In between China and Japan is Korea, where we also find an ancient pottery culture dating back to around 8000 BC. Naturally, China was a huge influence in that region, and from there pottery technology and skilled workers entered Japan in massive waves. “Large numbers of Korean potters ended up in Japan, and they had an enormous influence on our culture,” Aoyama explains.
Times of turmoil
The land to which they arrived was one of great danger and turmoil. The Kamakura era (1185–1333 ) saw the establishment of the samurai as a leading class in society. This warrior cast established feudalism met Mongol invasions and plunged the country into civil war. The emperor rose in defiance, only to be unseated and see the nation fall under the control of a new line of military junta commanders — the Ashikaga shogunate.
The new ruling elite — the Ashikaga or Muromachi shogunate — rules the nation from 1336 to 1573. The Ashikaga are weak, and power is increasingly growing among the local lords around the country. Their loyalty grew increasingly strained until it erupted into open warfare in the late Muromachi period, also known as the Sengoku or “warring states” period.
It could not have been easy to survive as a peaceful potter during these centuries. As pottery became a status symbol for the powerful and wealthy — not the least as part of the tea ceremony — they were surrounded by a world of political intrigue, assassination, and war. It is at the end of the days of the warring states that Mino ware saw its heyday — according to the official story. It begins when the famous potter Kato Kagemitsu arrives in Mino.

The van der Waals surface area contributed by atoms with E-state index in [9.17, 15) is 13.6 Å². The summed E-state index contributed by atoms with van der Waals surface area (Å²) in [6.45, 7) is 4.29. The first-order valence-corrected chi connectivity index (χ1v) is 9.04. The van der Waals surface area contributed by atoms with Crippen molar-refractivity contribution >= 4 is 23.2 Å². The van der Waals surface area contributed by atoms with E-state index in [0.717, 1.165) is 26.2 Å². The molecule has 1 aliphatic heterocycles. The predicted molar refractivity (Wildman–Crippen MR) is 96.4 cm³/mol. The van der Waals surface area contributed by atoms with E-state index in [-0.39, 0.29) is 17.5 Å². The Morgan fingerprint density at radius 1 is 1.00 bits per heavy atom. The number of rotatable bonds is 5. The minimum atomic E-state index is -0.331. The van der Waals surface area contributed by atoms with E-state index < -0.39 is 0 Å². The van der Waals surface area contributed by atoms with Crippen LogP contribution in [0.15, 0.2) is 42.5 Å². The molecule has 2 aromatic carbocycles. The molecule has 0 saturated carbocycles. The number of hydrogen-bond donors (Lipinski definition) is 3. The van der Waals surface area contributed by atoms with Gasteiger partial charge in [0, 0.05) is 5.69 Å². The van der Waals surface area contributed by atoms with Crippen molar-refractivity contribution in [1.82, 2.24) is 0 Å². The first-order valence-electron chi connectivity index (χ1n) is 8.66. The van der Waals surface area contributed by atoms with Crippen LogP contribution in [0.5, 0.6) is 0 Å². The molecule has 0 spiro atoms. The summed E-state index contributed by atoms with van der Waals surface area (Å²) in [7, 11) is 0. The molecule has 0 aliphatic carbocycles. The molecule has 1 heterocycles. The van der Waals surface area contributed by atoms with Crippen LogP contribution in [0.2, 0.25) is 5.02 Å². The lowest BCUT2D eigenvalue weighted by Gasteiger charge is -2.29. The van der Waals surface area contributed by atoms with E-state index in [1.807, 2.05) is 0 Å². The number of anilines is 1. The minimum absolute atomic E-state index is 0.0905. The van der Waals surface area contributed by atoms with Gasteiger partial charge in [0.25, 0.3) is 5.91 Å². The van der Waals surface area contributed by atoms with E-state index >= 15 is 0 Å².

In Search of the essence of the potter’s wheel
Aoyama’s search for the origins of Mino pottery here in Onada is an exercise in experimental archaeology. He is striving to connect to the past with his fingertips. “All my life, starting at 15 when my father let me throw my first bowl, I have been in search of the essence of the potter’s wheel. During these 50 years, I have shaped clay on the wheel trying this method or that, firing, repeating, constantly striving towards an expression true to the essence of the potter’s wheel. That is my only sales point if you will. My point is that what I make is true to myself, flowing from my heart to my fingertips and into the clay. I have no desire to stray from that path. I have pursued that quest as unrelentingly as a devil.”
While Aoyama-sensei strives for self-expression, part of that search is directed towards the roots of Mino ware, the style of pottery for which this area is famous. “You can roughly split the development of pottery in Japan from the Heian era (794–1185) into three stages,” he explains. “During the Heian days, a style of pottery called shirashi was common. Thin glazing was applied, and the so-called kayuto pottery was born. After this comes the era of the yamajawan, a style of pottery that lacked glazing (muyuto), and this continued through the Kamakura period to the middle of the Muromachi period. During Muromachi, in the 1300s, potters in Seto (a neighbouring city to Tajimi) started producing koseto — a type of pottery with thicker glazing (seyuto). These are the roots of glazed Mino ware as we know it today.”
To illustrate, Aoyama-sensei fetches an ancient-looking jar from the back of his workshop.
“This is a piece of koseto pottery,” he says, tapping his finger on the jar. “They made these in the Kamakura and Muromachi eras. You can see it has glazing.” “It must be priceless,” I say. “Not at all,” Aoyama-sensei replies. “A man brought it one day and told me I could have it. It was damaged, and I broke it further on purpose, actually, to see how they made it. An intact piece would catch a high price, of course, but not something like this. It is a funerary jar. I think the small white things on the bottom might be human bone.”